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Migrating Access 2007 to SQL Server 2014

There comes a time in every SQL Server dba’s life when they will have to consolidate an MS Access database to an SQL Server. It’s inevitable and destiny decided that it was my turn today. A heavily used Access database which had almost grown beyond its capacity sealed my fate. It had about 1.2 GB of data and had become extremely slow at executing queries, which was something we could no longer ignore. This was the first Access database I was going to migrate, so I started by doing some research on the good old internet. Many people suggest that making SSIS packages is the easiest way to do this, while others recommend using openrowset or opendatasource. I chose the openrowset technique.

First of all I listed all the Access tables and stored them in a table on my SQL Server, so that I could use this table to loop through all my tables on the Access database using openrowset.

Let’s get started.

I found the following connection string for openrowset online and tried it but instantly got my first error:

SELECT * FROM OPENROWSET(‘Microsoft.ACE.OLEDB.12.0’, ‘MYPATH\Access.mdb’;’Username’;’Password’;’SELECT * FROM Tablename’);
Msg 7403, Level 16, State 1, Line 1 The OLE DB provider “Microsoft.ACE.OLEDB.12.0” has not been registered.

This one is fairly straightforward – I can’t use OLEDB for Access because I haven’t installed it yet. So I installed the provider and reran the statement and this time I got the following error:

Msg 7438, Level 16, State 1, Line 1 The 32-bit OLE DB provider “Microsoft.ACE.OLEDB.12.0″ cannot be loaded in-process on a 64-bit SQL Server.

Oops, made another mistake. I’m using a 64-bit SQL Server but this doesn’t work with a 32-bit provider. So then I had to uninstall it and reinstall the 64-bit driver. You can find this here.

After installing the provider I got the statement to work.

Next I created a loop to execute the openrowset query for all my tables. To use a parameter in the openrowset query I had to put the whole statement into a variable and execute it with exec:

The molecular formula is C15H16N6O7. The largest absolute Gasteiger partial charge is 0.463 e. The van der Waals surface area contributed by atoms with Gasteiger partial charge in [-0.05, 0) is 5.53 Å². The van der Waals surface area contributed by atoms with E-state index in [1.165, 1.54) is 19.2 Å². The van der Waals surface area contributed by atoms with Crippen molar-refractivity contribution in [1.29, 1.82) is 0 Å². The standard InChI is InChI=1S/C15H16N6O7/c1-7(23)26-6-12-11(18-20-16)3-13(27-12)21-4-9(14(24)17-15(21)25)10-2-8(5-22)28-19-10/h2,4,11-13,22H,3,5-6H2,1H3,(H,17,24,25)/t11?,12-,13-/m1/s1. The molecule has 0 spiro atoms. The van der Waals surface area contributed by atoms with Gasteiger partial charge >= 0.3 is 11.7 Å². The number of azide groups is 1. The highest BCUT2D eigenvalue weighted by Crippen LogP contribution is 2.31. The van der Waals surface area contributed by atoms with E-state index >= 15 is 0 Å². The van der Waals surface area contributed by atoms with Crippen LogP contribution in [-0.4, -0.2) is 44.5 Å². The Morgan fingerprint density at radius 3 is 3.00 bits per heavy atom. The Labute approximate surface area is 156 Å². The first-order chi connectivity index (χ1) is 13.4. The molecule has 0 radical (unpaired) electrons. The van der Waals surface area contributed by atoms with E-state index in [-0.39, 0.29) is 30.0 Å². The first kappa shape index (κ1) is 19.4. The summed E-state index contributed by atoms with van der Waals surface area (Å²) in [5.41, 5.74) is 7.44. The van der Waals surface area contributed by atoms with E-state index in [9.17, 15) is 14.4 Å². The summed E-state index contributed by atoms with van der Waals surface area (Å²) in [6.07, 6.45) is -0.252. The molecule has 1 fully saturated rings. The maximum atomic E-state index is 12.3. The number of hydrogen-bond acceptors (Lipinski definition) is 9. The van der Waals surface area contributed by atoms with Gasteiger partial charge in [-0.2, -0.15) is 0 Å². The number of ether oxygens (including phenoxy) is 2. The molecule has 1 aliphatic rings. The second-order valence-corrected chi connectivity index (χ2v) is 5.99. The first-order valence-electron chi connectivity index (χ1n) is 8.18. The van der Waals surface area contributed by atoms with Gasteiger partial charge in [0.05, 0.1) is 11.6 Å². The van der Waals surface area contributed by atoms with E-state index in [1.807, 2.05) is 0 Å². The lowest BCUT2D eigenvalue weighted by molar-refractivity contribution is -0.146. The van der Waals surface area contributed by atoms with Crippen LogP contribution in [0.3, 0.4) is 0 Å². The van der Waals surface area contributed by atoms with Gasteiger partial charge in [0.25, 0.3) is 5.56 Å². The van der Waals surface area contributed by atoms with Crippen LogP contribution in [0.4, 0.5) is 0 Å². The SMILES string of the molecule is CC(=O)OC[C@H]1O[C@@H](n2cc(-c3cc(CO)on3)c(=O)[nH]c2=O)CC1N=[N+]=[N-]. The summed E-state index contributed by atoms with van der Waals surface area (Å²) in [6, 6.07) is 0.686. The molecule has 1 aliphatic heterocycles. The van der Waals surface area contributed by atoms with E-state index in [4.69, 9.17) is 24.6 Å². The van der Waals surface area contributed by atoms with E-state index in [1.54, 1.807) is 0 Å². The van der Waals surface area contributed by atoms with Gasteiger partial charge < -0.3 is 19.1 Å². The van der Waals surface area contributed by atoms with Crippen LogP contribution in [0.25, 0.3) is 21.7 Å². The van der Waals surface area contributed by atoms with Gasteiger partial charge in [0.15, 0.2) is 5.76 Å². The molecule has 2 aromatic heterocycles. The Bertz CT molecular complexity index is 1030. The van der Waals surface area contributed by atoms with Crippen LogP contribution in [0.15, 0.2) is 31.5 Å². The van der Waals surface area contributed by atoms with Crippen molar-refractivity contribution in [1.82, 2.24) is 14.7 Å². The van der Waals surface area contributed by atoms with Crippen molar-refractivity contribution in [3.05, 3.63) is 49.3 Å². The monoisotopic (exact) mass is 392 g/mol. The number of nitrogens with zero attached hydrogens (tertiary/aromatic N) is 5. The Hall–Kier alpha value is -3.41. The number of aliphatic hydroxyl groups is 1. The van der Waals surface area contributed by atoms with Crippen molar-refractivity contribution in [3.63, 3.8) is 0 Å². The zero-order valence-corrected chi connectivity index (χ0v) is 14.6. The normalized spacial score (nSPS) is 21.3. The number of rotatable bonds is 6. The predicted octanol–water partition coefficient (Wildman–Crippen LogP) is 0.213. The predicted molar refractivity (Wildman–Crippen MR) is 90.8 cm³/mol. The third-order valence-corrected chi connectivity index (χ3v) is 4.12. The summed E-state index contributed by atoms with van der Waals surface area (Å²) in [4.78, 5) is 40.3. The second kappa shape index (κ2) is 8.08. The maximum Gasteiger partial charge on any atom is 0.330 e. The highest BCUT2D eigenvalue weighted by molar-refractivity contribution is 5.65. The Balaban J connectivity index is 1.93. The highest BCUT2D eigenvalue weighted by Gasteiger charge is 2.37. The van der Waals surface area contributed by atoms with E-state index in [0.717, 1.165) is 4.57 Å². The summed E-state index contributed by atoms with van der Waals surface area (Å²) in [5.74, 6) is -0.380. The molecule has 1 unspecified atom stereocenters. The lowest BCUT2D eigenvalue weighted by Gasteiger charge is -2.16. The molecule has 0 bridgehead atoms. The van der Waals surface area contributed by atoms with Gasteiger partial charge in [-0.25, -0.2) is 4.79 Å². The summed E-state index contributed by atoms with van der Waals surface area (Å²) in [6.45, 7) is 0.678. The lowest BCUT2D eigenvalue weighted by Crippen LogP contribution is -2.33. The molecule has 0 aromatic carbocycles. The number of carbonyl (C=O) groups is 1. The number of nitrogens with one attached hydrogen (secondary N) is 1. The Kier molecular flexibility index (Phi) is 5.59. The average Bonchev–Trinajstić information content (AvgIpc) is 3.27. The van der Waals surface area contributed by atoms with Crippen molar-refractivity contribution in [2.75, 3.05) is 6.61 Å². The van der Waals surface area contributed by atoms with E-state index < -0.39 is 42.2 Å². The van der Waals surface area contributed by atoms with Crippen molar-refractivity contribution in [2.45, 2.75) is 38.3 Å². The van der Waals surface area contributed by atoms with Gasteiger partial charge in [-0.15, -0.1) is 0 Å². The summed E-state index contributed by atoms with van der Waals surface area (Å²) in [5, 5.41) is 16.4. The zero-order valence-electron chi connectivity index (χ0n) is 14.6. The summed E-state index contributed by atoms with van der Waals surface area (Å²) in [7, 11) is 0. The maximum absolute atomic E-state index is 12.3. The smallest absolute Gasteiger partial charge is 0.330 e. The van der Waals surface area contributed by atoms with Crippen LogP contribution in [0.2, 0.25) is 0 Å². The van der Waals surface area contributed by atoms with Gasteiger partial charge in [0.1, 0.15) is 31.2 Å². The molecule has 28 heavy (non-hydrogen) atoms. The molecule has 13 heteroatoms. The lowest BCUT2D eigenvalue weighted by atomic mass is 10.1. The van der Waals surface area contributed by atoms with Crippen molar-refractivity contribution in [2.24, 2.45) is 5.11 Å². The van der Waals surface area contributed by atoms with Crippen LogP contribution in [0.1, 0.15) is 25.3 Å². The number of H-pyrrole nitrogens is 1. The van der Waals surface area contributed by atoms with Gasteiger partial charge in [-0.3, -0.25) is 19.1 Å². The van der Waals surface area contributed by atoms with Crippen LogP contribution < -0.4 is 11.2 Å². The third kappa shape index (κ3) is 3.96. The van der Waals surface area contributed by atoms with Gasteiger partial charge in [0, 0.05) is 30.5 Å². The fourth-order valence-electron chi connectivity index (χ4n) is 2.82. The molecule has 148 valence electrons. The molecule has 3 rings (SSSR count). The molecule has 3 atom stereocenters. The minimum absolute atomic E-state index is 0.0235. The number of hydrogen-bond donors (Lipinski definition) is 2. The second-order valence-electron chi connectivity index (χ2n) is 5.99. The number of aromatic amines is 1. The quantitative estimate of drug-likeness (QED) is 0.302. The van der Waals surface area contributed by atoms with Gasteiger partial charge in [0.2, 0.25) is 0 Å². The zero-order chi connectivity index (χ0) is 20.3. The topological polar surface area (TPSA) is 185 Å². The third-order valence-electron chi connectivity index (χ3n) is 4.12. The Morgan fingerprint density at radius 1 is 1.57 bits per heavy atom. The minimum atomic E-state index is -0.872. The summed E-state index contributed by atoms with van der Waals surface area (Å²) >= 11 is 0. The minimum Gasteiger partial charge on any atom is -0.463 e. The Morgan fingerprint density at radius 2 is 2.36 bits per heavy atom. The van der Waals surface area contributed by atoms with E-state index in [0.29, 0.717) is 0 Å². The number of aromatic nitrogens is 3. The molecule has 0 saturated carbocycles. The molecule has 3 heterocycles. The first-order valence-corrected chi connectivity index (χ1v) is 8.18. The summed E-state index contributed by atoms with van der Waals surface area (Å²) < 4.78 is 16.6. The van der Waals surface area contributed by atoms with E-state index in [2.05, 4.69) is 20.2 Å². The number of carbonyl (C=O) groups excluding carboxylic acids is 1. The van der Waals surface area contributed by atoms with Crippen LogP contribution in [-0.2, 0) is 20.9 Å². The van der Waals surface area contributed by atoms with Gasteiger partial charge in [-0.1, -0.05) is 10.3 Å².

declare @table varchar(400)
DECLARE TableList CURSOR FOR
select name from dbo.tables
DECLARE @CMD varchar(4000)
OPEN TableList
FETCH NEXT FROM TableList
INTO @table
WHILE @@FETCH_STATUS = 0
BEGIN
SET @CMD =’ select * from OPENROWSET(”Microsoft.ACE.OLEDB.12.0”,”C:\Atoum\databases\atoum_data_fixed.mdb”;”someuser”;”somepassword”,”select * from ‘+@table+”’)’
exec (@CMD)
FETCH NEXT FROM TableList
INTO @table
END
CLOSE TableList;
DEALLOCATE TableList;

This worked perfectly.

150910b

Now I could get all this table data but I still had to insert it into a table, preferably with the same name & structure as in Access. I did this by using select * into from:

declare @table varchar(400)
DECLARE TableList CURSOR FOR
select name from dbo.tables
DECLARE @CMD varchar(4000)
OPEN TableList
FETCH NEXT FROM TableList
INTO @table
WHILE @@FETCH_STATUS = 0
BEGIN
SET @CMD = ‘ select * into ‘+@table+’ from OPENROWSET(”Microsoft.ACE.OLEDB.12.0”,”C:\Atoum\atoum_data_fixed.mdb”;”someuser”;”somepassword”;”select * from ‘+@table+”’)’
exec (@CMD)
FETCH NEXT FROM TableList
INTO @table
END
CLOSE TableList;
DEALLOCATE TableList;

Note: After this step you still need to look at your column sizes and expand some of them, e.g. description fields. You also have to create primary and foreign keys as they were created in the Access database to ensure data integrity, and create clustered & nonclustered indexes for performance.

This created all the tables in a loop, with the right number of columns & data types, and inserted the data directly into them. So after executing this statement, the Access to SQL Server migration was a success. That is how I tackled the issue of migrating an Access database to SQL Server. There are different ways of doing this for different situations and you will have to decide what is best for you… when your inevitable Access migration comes along.

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